In an interim analysis, patients receiving salmeterol had an increased risk for fatal asthma events. In the total population, there was a higher rate of asthma-related death in patients treated with salmeterol compared with those treated with placebo (0.10% vs 0.02%, relative risk: 4.37 [95% CI, 1.25-15.34]).
Post hoc subpopulation analyses:
In Caucasians, there was a higher rate of asthma-related death that occurred in patients treated with salmeterol compared with those treated with placebo (0.07% vs 0.01%, relative risk: 5.82 [95% CI, 0.70-48.37]).
In African Americans, there was also a higher rate of asthma-related death that occurred in patients treated with salmeterol compared with those treated with placebo (0.31% vs 0.04%, relative risk: 7.26 [95% CI, 0.89-58.94]). The estimate of excess deaths in patients treated with salmeterol was greater in African Americans.
In pediatric subjects aged 12 to 18 years, respiratory-related death or life-threatening experience occurred at a similar rate in the salmeterol and the placebo groups. All-cause hospitalization, however, was increased in the salmeterol group (2% [35/1653]) versus the placebo group (less than 1% [16/162]).
Exercise-Induced Bronchospasm (EIB)
In 2 randomized, single-dose, crossover trials in adolescents and adults with EIB (N = 52), 50 mcg of Serevent Diskus prevented EIB when dosed 30 minutes prior to exercise. For some subjects, this protective effect against EIB was still apparent up to 8.5 hours following a single dose.
In 2 randomized trials in children aged 4 to 11 years with asthma and EIB (N = 50), a single 50-mcg dose of Serevent Diskus prevented EIB when dosed 30 minutes prior to exercise, with protection lasting up to 11.5 hours in repeat testing following this single dose in many subjects.
Chronic Obstructive Pulmonary Disease
In 2 randomized, double-blind, parallel-group clinical trials, the efficacy of Serevent Diskus was evaluated in patients with chronic bronchitis with airflow limitation, with or without emphysema, for 24 weeks. Patients received either Serevent Diskus 50 mcg twice daily (n=336) or placebo (n=366).
Results showed that treatment with Serevent Diskus achieved greater improvements in pulmonary function endpoints compared with placebo. There were significantly greater improvements in 2-hour postdose FEV1 at Endpoint (216 mL, 20%) compared with placebo (43 mL, 5%). Improvement was observed on the first day of treatment and maintained throughout the 24 weeks of treatment. In both trials, the Serevent Diskus group did not achieve significant improvements in secondary endpoints for COPD symptoms.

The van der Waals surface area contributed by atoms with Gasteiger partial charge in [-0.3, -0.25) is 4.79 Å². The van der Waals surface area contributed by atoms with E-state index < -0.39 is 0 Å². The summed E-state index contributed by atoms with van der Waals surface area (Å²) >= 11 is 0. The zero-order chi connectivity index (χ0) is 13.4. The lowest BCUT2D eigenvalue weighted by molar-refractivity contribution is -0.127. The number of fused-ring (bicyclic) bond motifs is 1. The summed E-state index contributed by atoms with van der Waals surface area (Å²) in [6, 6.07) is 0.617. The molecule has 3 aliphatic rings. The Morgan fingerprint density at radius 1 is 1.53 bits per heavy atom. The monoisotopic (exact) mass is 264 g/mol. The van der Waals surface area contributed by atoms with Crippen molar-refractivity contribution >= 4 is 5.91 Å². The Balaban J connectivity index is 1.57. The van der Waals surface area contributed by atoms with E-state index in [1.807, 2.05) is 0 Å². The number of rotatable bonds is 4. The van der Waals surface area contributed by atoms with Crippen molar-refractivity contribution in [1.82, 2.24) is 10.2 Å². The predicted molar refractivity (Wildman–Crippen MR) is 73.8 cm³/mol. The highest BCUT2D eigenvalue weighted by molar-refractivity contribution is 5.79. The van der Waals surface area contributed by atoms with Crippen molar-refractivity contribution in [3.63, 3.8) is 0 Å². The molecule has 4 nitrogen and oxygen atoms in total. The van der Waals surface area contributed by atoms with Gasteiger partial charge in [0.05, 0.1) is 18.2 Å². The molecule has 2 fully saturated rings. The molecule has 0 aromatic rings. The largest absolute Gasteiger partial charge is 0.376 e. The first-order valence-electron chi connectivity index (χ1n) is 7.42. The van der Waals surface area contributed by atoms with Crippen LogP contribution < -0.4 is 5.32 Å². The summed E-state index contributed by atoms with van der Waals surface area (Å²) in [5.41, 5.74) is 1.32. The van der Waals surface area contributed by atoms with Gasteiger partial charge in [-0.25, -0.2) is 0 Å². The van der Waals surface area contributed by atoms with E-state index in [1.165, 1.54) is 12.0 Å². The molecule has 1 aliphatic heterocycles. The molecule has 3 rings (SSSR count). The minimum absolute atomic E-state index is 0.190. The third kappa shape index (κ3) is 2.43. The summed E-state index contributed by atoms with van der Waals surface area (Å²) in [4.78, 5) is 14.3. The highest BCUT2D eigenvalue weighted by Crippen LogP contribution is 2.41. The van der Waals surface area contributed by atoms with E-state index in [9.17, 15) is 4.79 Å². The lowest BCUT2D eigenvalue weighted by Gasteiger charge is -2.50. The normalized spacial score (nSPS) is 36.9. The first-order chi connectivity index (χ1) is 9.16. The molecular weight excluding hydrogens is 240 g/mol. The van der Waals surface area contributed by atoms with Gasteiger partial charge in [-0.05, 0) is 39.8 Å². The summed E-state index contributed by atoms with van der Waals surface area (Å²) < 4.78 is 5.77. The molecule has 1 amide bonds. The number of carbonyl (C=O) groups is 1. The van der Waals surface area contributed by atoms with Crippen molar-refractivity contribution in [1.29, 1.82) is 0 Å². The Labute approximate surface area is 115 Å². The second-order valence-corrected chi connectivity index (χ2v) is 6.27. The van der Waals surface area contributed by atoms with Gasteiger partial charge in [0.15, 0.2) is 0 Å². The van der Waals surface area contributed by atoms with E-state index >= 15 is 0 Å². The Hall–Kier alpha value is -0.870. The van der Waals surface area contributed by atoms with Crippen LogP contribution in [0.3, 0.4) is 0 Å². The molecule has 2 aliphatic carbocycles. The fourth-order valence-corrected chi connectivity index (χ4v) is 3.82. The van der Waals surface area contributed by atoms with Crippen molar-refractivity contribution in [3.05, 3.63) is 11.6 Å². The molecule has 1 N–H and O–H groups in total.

Onset of Action and Duration of Effect:
In a subset of 87 patients, the onset of action and duration of effect of Serevent Diskus was evaluated.
At 2 hours following the first 50 mcg dose, there was significant improvement in pulmonary function observed, which was the mean FEV1 increase of 12% or more and at least 200 mL.
The mean time to peak bronchodilator effect was 4.75 hours. The evidence of bronchodilatation was observed throughout the 12-hour period, and the bronchodilating effect was observed after 12 weeks of treatment similar to that seen after the first dose.
After 12 weeks of treatment, the mean time to peak bronchodilator effect was 3.27 hours.
Serevent Diskus Note
Serevent Diskus Patient Counseling
Inform patients that salmeterol when used alone increases the risk of asthma-related death and may increase the risk of asthma-related hospitalization in pediatric and adolescent patients.
Inform patients that Serevent Diskus should not be the only therapy for the treatment of asthma and must only be used as additional therapy when ICS do not adequately control asthma symptoms.
Inform patients that when Serevent Diskus is added to their treatment regimen they must continue to use their ICS.
Not for Acute Symptoms
Inform patients that Serevent Diskus is not meant to relieve acute asthma symptoms or exacerbations of COPD and extra doses should not be used for that purpose. Advise patients to treat acute symptoms with an inhaled, short-acting beta2-agonist such as albuterol. Provide patients with such medication and instruct them in how it should be used.
Instruct patients to seek medical attention immediately if they experience any of the following:
Decreasing effectiveness of inhaled, short-acting beta2-agonists
Need for more inhalations than usual of inhaled, short-acting beta2-agonists
Significant decrease in lung function as outlined by the physician
Tell patients they should not stop therapy with Serevent Diskus without physician/provider guidance since symptoms may recur after discontinuation.
Not a Substitute for Corticosteroids
Advise all patients with asthma that they must also continue regular maintenance treatment with an ICS if they are taking Serevent Diskus.
Serevent Diskus should not be used as a substitute for oral or inhaled corticosteroids. The dosage of these medications should not be changed and they should not be stopped without consulting the physician, even if the patient feels better after initiating treatment with Serevent Diskus.
Do Not Use Additional Long-acting Beta2-agonists
Instruct patients not to use other LABA.
Immediate Hypersensitivity Reactions
Advise patients that immediate hypersensitivity reactions (e.g., urticaria, angioedema, rash, bronchospasm, hypotension), including anaphylaxis, may occur after administration of Serevent Diskus. Patients should discontinue Serevent Diskus if such reactions occur. There have been reports of anaphylactic reactions in patients with severe milk protein allergy after inhalation of powder products containing lactose; therefore, patients with severe milk protein allergy should not take Serevent Diskus.
Risks Associated with Beta-agonist Therapy
Inform patients of adverse effects associated with beta2-agonists, such as palpitations, chest pain, rapid heart rate, tremor, or nervousness.
Treatment of Exercise-Induced Bronchospasm
Patients using Serevent Diskus for the treatment of EIB should not use additional doses for 12 hours. Patients who are receiving Serevent Diskus twice daily should not use additional Serevent for prevention of EIB.